Molecular and Cellular Physiology Program
Norman Harris, Ph.D., Associate Professor and Interim Head
Physiology is the study of how biological systems perform their functions to maintain the steady-state internal environment of living organisms. As physiologists, we can study these processes at the genetic, cellular, organ system or whole-animal level. Our departmental name reflects the increasing application of molecular biology techniques in the understanding of physiological function. Understanding the basic concepts of physiological control of organ systems in the human body is key to identifying regulatory processes during organ dysfunction and disease states, which, in turn, may elucidate a novel approach in therapeutic intervention.
The Department of Molecular and Cellular Physiology recruits highly motivated individuals from biomedical undergraduate backgrounds who wish to pursue a rewarding career in biomedical research. Our Ph.D. program provides individualized training for each student to successfully fulfill the requirements leading to the attainment of a Ph.D. degree. This will provide highly skilled graduates with the investigative tools necessary for an intellectually challenging and rewarding career in an ever- evolving field at academic, industrial or government institutes. The graduate program consists of lecture courses, seminar presentations and independent research. Our program emphasizes the need for a strong, knowledgeable background of reviewed literature, a well-planned experimental approach to problem-solving and skilled interpretation of results. In addition, students will be guided in the development of excellent written and oral communication skills.
During the first year of study each student is required to complete a series of core courses that provide a broad perspective in the field of Physiology. These core courses include: Basic Biochemistry and the Graduate Core Curriculum in physiology. In addition, students are required to take advanced courses during the second, and possibly third, year of study. At the end of the second semester of the first year, each student must pass the Preliminary Examination that consists of an essay-type written examination followed by an oral qualifying examination. During the first year of study the student also rotates through four research laboratories to become familiar with faculty research interests and to assist in the selection of their research mentor. Upon successful completion of the qualifying examination and the selection of a research mentor, the student progresses onto a program of original and independent research under the guidance of their mentor. Students must write a grant proposal and defend their research progress to their advisory committees in regularly scheduled meetings throughout the duration of their research study. Students are expected to publish at least two peer-reviewed papers from their dissertation work. One published manuscript is required for completion of the Ph.D. degree.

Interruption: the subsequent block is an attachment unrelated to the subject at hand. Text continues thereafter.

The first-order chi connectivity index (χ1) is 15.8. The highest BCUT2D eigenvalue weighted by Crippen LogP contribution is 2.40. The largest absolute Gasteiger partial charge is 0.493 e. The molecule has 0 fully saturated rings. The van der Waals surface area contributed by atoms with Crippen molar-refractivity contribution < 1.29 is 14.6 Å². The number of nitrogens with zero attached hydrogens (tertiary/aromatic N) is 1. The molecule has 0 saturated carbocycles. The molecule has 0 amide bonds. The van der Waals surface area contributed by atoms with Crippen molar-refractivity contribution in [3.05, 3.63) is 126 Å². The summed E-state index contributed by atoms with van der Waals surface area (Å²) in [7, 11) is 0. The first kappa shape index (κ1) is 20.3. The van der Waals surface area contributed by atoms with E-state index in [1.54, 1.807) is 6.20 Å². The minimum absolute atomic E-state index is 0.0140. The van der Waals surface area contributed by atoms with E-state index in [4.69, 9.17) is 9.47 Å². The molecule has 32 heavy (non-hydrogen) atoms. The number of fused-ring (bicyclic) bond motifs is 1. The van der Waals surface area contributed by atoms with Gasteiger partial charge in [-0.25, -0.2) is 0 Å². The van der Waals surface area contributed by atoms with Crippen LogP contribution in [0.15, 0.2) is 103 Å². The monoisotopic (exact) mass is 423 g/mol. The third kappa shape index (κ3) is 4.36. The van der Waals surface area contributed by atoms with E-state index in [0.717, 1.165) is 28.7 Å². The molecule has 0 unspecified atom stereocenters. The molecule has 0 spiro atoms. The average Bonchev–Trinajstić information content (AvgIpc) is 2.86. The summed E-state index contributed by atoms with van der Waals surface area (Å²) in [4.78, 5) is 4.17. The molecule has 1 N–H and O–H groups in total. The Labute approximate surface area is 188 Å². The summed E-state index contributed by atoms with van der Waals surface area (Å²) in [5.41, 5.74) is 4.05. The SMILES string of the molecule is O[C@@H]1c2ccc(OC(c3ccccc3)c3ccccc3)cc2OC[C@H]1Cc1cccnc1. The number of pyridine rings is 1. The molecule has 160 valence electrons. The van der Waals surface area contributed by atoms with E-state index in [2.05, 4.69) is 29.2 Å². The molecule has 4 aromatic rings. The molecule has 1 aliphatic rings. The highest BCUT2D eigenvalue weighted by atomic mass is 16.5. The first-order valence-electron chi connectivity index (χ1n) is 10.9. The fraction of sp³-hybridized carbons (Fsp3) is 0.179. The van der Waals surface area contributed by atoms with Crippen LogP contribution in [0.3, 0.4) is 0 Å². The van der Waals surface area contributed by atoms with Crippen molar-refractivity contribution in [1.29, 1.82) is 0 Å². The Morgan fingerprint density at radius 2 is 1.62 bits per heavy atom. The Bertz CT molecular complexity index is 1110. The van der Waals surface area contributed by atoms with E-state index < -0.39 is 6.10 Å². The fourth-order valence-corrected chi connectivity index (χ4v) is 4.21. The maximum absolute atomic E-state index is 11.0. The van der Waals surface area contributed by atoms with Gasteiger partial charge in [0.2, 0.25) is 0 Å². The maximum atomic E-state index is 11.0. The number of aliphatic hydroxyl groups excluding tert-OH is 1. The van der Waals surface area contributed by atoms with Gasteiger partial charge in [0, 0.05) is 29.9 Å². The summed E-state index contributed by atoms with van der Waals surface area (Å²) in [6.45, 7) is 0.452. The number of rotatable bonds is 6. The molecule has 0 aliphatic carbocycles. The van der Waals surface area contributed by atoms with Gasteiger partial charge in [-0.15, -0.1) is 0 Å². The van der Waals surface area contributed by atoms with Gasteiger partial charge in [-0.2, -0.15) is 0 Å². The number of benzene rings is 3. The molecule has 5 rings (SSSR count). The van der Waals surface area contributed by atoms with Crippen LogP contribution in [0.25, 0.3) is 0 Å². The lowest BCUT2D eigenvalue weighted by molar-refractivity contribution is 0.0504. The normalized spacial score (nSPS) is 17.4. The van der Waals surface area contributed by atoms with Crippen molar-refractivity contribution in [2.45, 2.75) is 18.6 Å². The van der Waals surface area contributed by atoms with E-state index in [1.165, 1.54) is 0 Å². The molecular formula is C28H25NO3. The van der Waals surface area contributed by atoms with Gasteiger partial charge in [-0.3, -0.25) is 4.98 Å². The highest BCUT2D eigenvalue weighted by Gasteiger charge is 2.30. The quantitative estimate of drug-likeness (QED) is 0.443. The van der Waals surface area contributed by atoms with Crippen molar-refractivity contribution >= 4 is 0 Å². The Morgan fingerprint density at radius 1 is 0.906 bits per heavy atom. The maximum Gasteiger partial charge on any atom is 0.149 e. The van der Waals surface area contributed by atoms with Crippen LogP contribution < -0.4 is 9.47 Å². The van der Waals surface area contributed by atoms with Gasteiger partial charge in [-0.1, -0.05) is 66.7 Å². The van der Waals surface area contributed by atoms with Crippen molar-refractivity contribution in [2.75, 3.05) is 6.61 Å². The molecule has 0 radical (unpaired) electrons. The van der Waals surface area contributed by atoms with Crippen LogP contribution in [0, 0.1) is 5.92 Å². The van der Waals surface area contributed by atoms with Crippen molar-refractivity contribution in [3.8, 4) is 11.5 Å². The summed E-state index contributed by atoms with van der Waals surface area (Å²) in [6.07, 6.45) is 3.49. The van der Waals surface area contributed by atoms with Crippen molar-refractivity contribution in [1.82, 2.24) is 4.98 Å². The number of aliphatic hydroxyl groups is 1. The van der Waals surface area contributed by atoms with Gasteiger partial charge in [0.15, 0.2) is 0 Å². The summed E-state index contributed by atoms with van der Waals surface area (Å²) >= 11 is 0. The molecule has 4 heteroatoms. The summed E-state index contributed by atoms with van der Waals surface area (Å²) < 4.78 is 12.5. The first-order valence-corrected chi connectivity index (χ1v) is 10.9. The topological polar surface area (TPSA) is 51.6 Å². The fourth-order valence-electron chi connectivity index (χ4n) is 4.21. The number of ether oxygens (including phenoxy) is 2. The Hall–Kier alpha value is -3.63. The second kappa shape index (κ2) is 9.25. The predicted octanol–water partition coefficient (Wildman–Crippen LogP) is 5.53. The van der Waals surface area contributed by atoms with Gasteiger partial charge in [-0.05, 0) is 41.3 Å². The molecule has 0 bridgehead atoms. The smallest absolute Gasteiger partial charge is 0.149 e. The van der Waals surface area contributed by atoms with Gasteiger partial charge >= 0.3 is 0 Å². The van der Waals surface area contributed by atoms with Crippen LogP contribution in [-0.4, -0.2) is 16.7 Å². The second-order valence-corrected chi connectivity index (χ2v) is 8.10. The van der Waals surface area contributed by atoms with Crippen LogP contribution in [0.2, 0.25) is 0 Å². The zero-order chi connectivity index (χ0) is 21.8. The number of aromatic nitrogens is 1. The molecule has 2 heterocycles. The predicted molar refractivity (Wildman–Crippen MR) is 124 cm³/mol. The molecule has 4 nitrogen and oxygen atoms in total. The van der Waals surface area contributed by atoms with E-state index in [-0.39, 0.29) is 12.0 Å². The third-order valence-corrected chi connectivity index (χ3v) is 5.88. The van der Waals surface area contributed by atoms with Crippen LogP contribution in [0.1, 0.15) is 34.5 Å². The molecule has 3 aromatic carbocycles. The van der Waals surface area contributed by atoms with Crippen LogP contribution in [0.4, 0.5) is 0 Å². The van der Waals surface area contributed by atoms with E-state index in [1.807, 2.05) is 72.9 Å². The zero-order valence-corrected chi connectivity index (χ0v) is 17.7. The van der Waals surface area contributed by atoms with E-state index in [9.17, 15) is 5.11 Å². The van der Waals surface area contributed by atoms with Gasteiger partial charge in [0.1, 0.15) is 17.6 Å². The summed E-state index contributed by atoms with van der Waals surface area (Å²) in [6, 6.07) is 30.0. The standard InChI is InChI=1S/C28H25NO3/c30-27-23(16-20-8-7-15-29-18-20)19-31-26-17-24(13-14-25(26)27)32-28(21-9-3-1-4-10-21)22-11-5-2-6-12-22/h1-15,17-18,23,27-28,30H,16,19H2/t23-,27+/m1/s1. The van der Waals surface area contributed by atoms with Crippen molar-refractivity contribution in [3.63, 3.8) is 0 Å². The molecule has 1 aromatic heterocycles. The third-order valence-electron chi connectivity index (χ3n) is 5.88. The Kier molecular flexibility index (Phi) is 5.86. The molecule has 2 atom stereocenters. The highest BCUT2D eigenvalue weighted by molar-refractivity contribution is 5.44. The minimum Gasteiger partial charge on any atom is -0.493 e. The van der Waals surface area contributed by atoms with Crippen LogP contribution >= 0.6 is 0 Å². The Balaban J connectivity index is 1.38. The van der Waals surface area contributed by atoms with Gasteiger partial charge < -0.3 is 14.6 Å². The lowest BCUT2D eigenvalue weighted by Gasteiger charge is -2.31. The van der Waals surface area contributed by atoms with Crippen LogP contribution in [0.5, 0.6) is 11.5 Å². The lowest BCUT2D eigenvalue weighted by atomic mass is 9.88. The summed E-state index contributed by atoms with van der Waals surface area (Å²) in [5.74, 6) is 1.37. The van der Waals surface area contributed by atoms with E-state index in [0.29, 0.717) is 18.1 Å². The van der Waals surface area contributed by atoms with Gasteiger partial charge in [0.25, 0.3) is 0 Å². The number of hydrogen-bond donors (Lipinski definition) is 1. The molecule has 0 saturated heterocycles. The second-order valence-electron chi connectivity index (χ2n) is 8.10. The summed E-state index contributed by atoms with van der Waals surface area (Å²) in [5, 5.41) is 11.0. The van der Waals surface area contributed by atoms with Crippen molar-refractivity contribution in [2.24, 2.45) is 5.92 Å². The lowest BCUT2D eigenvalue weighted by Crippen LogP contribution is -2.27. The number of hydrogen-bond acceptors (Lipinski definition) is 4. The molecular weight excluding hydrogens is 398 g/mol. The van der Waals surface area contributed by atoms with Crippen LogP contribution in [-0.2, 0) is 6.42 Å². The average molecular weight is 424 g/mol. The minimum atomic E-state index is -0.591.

Following the first year of study, PhD candidates will also have the opportunity to participate in teaching students in the School of Allied Health Professions. This training is under the guidance of the student’s mentor and would constitute no more than 6 hours of lecturing. During the PhD program students will be encouraged to participate in the presentation of their research results at National Scientific Meetings. Not only does this provide an ideal platform for students to get feedback on their own data, this also provides the opportunity to meet peers and be exposed to current developments within their own area of research.
Students are provided with desk space in the graduate student room during their first year prior to selection of their mentor. Students are encouraged to interact with faculty members upon joining the department and attend departmental social events.